While Whistler has a reputation as a top ski destination isn’t all downhill. In spite of co-host the Winter Olympics, residents laughingly tell you there’s more to do here in summer than winter. One of the delicious surprises for someone like me, who doesn’t ski or snowboard, is that Whistler is among the world’s top golf destinations. Every major golf magazine from Golf Digest to Score to Travel + Leisure raves about the play here.
Well they should. Whistler has three courses in the village, plus others nearby. And
they are all by name designers. Arnold Palmer designed The Whistler Golf Course. Jack Nicklaus personally designed the Nichlaus North Golf Course, and Robert Trent Jones Jr. created the Chateau Whistler Golf Club. A half hour drive away is the Big Sky Golf and Country Club designed by Robert Cupp.
It’s amazing how golf-centric this place is. I have heard of players flying up from Vancouver on a float plane, landing on Green Lake, which borders the Nicklaus North Course, and immediately getting into waiting golf carts to play 18 holes before checking in to their hotel. For an ultimate experience is heli-golf which airlifts you to the top of Mount Currie to practice your drive belting bio-degradable balls into the Pemberton Valley below.
That extravagance becomes a little more affordable since Whistler without snow is a much cheaper place to visit. On my trips to Whistler, I haven’t had a car, and relied on the shuttle service which operates between the Vancouver International Airport and the village, so I didn’t get a chance to try the highly rated Big Sky Course about 30 minutes north of Whistler and the Furry Creek Golf and Country Club, on the Sea-to-Sky Highway between Vancouver and Squamish. You may not know the course, but you probably recognize their signature number 14th hole that juts into Howe Sound.
The first course I golfed in Whistler is the Arnold Palmer-designed Whistler Golf Course. It’s the preferred course of residents and I really like that you can walk to it from your hotel.
On my initial round my foursome was comprised of a Scot, a Newfoundlander and a Torontian. At the second hole, a short 306-yard par 4, we found a brown bear by the tee. I turned to the others and asked, “Shall we skip to the next hole?”
Oh no, they were keen to play every hole. Taking the cover off my driver I tried to remember what you do in the event of a bear attack. Do you fight back, play dead or try to get away in a speeding golf cart? The Scot said, “Ack, don’t worry, bears are vegetarian.” Just then the bear raised its head to look at us. He had a mouth full of wildflowers hanging from his jaws. He looked ridiculous. So I agreed to play the hole. As I was in my backswing I suddenly thought why am I listening to a Scotsman about a Canadian bear? And if bears are vegetarians, why do I always see pictures of them fishing? Inspired by fear, I managed to deliver one of my best drives ever, dropping the ball just in front of the green.
Having managed a good drive, I took comfort in that old adage about not having to be faster than the bear, just faster than someone else in your group. I figured I could easily outrun the woman from Toronto.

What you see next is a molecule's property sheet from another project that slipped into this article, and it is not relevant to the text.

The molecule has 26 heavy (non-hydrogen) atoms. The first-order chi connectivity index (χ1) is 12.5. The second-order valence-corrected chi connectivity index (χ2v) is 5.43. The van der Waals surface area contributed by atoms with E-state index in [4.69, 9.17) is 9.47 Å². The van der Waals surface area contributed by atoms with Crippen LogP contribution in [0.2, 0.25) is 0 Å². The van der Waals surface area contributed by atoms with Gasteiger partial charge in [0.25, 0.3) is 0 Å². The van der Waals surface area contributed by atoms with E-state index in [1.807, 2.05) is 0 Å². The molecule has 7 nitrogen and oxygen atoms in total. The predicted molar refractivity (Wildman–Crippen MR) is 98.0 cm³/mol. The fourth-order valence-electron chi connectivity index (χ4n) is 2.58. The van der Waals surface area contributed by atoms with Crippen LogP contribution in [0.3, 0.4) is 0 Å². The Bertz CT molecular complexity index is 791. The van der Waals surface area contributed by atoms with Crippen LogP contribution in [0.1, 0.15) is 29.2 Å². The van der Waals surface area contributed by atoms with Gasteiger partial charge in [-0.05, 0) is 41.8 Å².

The rest of the round was less eventful. The score was respectable and the scenery
of snow-capped mountains, cedar forest, lakes and flower gardens made for a perfect day.
Across the village is the Chateau Whistler Golf Club. There, a local player told me, “They say if you can get over the first four holes (which are uphill) you’re okay, but I’ve never managed it.”
Nor did I. I was 28 after four holes! Par, for those who must know, on those same holes is 17. It was a grim beginning. But again, you have great scenery. This time it was the Blackcomb Mountains, forests of Douglas Fir and crystal-clear, glacier-fed lakes and creeks. The water is so clear we had a good view of our balls being flushed away in the fast-moving current. Ironically, two of our foursome were a Korean couple anxious to see a bear. I told them they were on the wrong course.
The finish to our golf triumvirate was the Nicklaus North Course. I had to laugh at the tee markers, they were small bears. We seemed to have had a theme.
Like the other courses here, Nicklaus North has a lot of water. There are nine lakes. Most aren’t in play, unless you have a really bad shot. However, there is that dangerously seductive risk and reward aspect. Number two has worrisome water for those with a slice.
The 12th hole is totally unforgiving. It’s a par three with water. I sunk two drives into the water to end up with an eight. And the finish on the par four, number 18 is just cruel for aqua-phobes. You have to hit over a brook 88 feet from the hole. I took a nine on it. Needless to say, I didn’t cross the water. Well, I did, my ball didn’t. That’s the thing about golf, it brings out the optimist in us. I guess it’s the mixture of sunshine and scenery that makes me think I can still hit a three iron or cross a water hazard. One day.
In the meantime, Whistler is worth adding to your play list. Apres golf Whistler has all the chic, fun Alpine amenities of a great year-round resort.
If you play: